I looked around the crowded market in confusion. People whizzed
by me on bicycles, some with umbrellas attached to their handlebars
to shield them from the sun. Parking lots nearby were packed with
shining forests of more bicycles, crammed as close together as
possible. A heavy, wet blanket of summer heat was draped over the
open market, where I could smell the strong, oily scent of fish and
see little shops filled with cakes, fruit, and bright clothing. The
shopkeepers looked at me with friendly smiles, but I could not
understand their rapid speech.
I had arrived in Japan about a week before, after being hired as
an English teacher on a Japanese exchange and teaching program.
"You're going to Japan, and you don't speak Japanese?" a friend
had asked. "Oh, well, I'm sure a lot of people there speak English."
"You can communicate using gestures," someone else said.
I felt optimistic, too. But a few days into my Japan experience,
I had found that hardly anyone in this busy section of the Osaka
prefecture seemed to speak English. Gestures didn't translate well,
When I was introduced to a bunch of new people at a party at my
host family's house, I wondered why they all seemed to be talking
about their noses. And when the woman I was staying with called my
name, she appeared to be shooing me away.
I constantly felt confused. Soon I learned that it is customary
in Japan to point to one's nose instead of to the chest when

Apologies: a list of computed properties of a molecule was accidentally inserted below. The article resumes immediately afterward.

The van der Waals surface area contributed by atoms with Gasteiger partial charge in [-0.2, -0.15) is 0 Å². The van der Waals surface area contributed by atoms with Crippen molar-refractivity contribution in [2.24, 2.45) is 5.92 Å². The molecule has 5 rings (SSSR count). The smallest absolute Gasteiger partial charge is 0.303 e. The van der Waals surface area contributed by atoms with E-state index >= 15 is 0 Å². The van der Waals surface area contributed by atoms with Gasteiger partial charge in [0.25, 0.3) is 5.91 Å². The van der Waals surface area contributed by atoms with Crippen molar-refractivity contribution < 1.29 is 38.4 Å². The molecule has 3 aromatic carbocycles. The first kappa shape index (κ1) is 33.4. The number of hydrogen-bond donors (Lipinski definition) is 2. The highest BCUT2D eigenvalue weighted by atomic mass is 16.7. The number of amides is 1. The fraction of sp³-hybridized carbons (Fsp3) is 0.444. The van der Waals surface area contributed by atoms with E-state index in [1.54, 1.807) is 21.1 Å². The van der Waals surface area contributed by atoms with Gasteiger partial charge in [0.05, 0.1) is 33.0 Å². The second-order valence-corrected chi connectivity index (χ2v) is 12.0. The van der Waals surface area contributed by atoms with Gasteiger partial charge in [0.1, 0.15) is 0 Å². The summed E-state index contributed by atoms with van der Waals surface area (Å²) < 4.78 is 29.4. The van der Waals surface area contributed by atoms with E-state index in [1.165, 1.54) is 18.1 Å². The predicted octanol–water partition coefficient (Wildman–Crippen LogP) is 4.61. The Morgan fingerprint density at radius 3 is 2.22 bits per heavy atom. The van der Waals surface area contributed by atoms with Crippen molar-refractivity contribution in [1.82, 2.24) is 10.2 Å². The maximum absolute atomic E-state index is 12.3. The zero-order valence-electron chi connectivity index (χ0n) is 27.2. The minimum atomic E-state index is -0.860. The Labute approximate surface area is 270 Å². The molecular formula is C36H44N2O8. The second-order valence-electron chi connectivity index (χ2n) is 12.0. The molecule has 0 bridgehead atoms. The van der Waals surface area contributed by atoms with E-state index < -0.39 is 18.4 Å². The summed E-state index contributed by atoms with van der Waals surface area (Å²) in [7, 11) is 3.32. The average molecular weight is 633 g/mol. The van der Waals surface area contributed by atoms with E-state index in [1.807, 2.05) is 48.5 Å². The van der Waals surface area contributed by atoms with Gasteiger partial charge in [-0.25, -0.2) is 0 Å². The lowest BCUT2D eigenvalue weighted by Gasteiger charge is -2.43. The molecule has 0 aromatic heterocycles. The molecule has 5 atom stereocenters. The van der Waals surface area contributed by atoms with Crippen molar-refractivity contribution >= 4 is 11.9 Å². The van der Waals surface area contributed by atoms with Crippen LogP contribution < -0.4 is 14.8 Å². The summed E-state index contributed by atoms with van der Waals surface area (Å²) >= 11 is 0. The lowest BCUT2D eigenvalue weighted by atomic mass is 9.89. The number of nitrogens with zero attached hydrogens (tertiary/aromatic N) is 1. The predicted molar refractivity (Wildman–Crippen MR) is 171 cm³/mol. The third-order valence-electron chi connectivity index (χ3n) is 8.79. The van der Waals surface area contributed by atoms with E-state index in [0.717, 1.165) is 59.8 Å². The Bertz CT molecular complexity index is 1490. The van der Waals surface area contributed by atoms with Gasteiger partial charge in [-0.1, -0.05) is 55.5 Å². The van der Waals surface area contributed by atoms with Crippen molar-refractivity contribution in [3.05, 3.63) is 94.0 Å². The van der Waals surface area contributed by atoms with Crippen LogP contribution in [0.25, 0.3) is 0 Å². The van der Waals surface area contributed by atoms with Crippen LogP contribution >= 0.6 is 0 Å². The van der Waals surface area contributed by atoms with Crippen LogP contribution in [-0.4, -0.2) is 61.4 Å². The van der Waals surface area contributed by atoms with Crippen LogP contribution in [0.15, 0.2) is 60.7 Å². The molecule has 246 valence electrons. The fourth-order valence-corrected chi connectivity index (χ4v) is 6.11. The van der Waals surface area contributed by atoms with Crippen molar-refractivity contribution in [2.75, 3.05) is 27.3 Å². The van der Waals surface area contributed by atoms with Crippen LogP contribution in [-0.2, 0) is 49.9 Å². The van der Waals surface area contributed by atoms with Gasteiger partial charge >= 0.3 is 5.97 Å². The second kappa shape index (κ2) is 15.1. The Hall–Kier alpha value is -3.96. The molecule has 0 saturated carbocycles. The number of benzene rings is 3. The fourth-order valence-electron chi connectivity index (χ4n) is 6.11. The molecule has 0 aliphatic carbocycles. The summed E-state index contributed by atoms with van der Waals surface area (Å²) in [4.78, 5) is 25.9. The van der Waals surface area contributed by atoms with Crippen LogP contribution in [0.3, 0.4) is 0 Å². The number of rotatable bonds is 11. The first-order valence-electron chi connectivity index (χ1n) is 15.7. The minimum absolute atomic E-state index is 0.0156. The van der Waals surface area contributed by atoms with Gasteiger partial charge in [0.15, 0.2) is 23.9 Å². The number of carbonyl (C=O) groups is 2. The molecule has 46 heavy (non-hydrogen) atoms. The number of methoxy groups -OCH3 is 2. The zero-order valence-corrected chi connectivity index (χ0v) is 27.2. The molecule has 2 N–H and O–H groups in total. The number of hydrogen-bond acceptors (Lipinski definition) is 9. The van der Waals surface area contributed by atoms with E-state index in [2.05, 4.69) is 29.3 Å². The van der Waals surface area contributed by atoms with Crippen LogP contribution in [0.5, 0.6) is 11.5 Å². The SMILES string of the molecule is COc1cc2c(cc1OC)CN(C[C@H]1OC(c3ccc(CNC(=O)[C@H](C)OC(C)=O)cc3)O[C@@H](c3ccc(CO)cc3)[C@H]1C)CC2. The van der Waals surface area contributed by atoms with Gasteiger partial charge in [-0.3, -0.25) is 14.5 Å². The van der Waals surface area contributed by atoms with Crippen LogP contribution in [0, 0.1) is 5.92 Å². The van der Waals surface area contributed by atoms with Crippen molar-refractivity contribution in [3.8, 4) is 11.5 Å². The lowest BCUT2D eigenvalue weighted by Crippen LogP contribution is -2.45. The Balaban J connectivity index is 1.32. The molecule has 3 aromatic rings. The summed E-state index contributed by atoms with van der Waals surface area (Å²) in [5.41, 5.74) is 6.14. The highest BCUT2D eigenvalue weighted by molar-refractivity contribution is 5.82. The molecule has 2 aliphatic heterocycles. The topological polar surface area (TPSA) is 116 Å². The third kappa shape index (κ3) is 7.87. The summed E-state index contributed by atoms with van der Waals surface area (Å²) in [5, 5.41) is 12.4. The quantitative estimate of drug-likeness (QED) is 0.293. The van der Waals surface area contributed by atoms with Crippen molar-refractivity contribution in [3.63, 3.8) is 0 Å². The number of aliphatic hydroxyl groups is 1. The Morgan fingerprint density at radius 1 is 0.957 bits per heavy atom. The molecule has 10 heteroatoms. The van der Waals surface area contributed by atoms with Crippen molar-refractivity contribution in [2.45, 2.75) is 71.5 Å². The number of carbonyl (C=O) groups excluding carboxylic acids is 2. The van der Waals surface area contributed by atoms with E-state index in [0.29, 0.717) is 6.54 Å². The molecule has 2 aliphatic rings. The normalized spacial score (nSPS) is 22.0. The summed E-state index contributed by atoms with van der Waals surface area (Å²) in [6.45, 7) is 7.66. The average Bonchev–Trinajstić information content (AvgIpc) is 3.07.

introducing oneself. When beckoning someone, one turns one's hand
palm down instead of palm up.
I could see this was just the beginning of the many lessons in
communication I would need to learn. Also, it seemed foreigners were
still a rare sight in this part of the city, and people stared at me
openly. Though I had wanted to come here for years, some days I
wondered what I had been thinking.
Today was one of those days. Soon I would move out of my host
family's house into my own apartment. My Japanese supervisor had
given me an assignment: "Go to Hanazono on Sunday and find the way
to your new apartment," she said, not realizing how difficult it was
for me to find my way around. I could ask for directions in
Japanese, but I couldn't understand the answer and couldn't read the
I showed the address, which my supervisor had written in
Japanese, to a shopkeeper. He gave me directions, but the only thing
I understood was that he was pointing straight ahead.
I formed a plan. I would stop at every few shops and ask for
directions again. If enough people pointed, maybe I would eventually
At one bakery, the young man stepped outside in his apron to show
me where to go. He took the time to draw me a map while we stood on
the doorstep, causing the automatic door to bang spasmodically back
and forth as we talked. He explained as he drew, but I didn't catch
many words. He drew a strange shape in the middle of the map. I
sensed that this was important, so I pointed to it. After he tried
many words, he finally said, "Temp-ah." So I set off to look for the
As I walked, people made comments to each other about me, and
small children hid behind fences, then called, practicing their
English, "Hello, hello! …